Paper Electrons and Power Pools: Complementary Markets for a Deregulated Environment
step in the right direction, but electricity futures would depend on allowing returns to match the risks companies choose to take.
Regulatory boundaries have inhibited trading (em state commission jurisdictions are often too small to build competitive structures. Ultimately, the markets would evolve to create larger, deeper, spot markets with competitively defined boundaries. Strong market reform must pave the way for an electricity futures market. Power pools offer a smooth, but rapid market reform path.
Electricity does present significant technological challenges. For example, electricity requires much stronger system control than either natural gas or oil. Electricity remains difficult and expensive to store. Electricity travels faster than traders can think, making it difficult to rely on unstructured, real-time market clearing mechanisms. Loop flow matters. Electrons stubbornly refuse to follow contract paths, choosing instead the laws of physics. System controllers must have instant access to generation ancillary services (e.g., spinning reserves, reactive support) and transmission control technology (e.g., reactors, capacitors). Electricity system stability depends on instantaneously balancing voltage, amperage, wattage, and frequency across all nodes in an interconnected power grid using advanced telemetry (em
cavalier free-riders can cause cascading blackouts, costing billions.
Finally, the market may not need electricity futures. Many competitive markets exist without futures. Electricity swaps and forward markets or natural gas futures might provide a more efficient substitute. Since few electricity industry participants have developed trading skills, futures liquidity might be low. Extended periods of low price volatility, delivery disputes, and bad luck might also derail a contract.
Deep, Liquid Pools
A well-structured power pool like the one proposed by San Diego Gas & Electric (SDG&E) could become the cornerstone of a competitive electricity market and provide a foundation for electricity futures. A deep, liquid pool with broad participation, flexible rules, and low barriers to entry certainly will not restrict the development of futures. The highly restrictive U.K. pool that originally granted market power to the generators and excluded traders is the exception that proves the rule (em a power pool should be a mechanism to promote competition, rather than reinforce oligopolistic behavior. A robust futures market can exist side by side with a forward contracts for differences (CfD) market. Many existing markets, including the New York Stock Exchange, testify that bilateral and auction markets can exist side by side.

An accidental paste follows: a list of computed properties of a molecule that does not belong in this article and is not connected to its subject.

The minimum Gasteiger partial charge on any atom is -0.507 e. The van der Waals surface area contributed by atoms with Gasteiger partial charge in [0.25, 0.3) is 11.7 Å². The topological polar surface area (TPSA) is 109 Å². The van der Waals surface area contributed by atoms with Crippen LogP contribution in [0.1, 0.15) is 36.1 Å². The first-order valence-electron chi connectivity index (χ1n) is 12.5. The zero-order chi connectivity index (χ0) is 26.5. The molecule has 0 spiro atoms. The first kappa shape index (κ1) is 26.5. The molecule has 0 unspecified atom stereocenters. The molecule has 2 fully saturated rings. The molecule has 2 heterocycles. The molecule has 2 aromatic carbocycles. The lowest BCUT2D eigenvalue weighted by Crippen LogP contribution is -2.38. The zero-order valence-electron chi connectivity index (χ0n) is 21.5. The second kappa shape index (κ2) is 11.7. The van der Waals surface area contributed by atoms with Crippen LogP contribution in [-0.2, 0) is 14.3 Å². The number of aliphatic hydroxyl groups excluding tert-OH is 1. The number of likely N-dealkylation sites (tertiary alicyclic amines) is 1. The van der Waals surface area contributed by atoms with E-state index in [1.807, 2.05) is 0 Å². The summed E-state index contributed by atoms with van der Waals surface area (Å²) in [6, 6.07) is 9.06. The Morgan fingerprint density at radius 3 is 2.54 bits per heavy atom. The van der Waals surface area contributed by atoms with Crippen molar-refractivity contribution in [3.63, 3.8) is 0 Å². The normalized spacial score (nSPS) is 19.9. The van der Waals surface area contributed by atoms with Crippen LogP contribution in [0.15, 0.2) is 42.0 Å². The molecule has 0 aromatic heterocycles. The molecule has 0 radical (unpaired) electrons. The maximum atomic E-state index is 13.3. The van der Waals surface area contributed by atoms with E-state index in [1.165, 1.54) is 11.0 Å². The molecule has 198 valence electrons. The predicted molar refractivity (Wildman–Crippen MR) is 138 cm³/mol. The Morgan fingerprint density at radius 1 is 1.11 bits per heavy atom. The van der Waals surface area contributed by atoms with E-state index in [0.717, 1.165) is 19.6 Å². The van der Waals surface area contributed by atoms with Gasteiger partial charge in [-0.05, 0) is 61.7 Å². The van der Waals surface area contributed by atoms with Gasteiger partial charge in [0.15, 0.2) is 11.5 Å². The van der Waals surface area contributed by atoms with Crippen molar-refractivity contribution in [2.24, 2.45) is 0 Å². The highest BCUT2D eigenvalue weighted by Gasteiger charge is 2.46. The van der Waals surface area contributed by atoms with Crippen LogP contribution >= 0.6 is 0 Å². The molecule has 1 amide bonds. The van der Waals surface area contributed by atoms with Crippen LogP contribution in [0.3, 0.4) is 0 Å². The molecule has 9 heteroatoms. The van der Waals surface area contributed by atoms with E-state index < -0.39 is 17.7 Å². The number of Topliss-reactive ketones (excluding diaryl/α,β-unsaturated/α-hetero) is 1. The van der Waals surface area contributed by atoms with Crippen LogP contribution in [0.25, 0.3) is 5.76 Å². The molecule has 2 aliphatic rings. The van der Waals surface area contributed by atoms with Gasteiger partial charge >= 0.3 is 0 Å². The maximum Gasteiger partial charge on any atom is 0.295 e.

Most who criticize the ability of a power pool to promote futures trading seek to undermine the power pool for other reasons (for example, speculators seek less
efficient markets to enhance trading profits). Power pools offer market efficiency, technical control, and fairness advantages over a pure bilateral approach.
The basic power pool model2 requires an independent system operator (ISO) to provide system control services, operate the transmission grid, and manage bidding markets. The ISO will have instant access to a pool of flexible generating capacity, transmission control technologies, and advanced DSM tools to maintain system reliability.
The ISO will create an energy bidding market to ensure economic dispatch. The pool will be open to all market participants on a real-time basis (em the depth and liquidity of the pool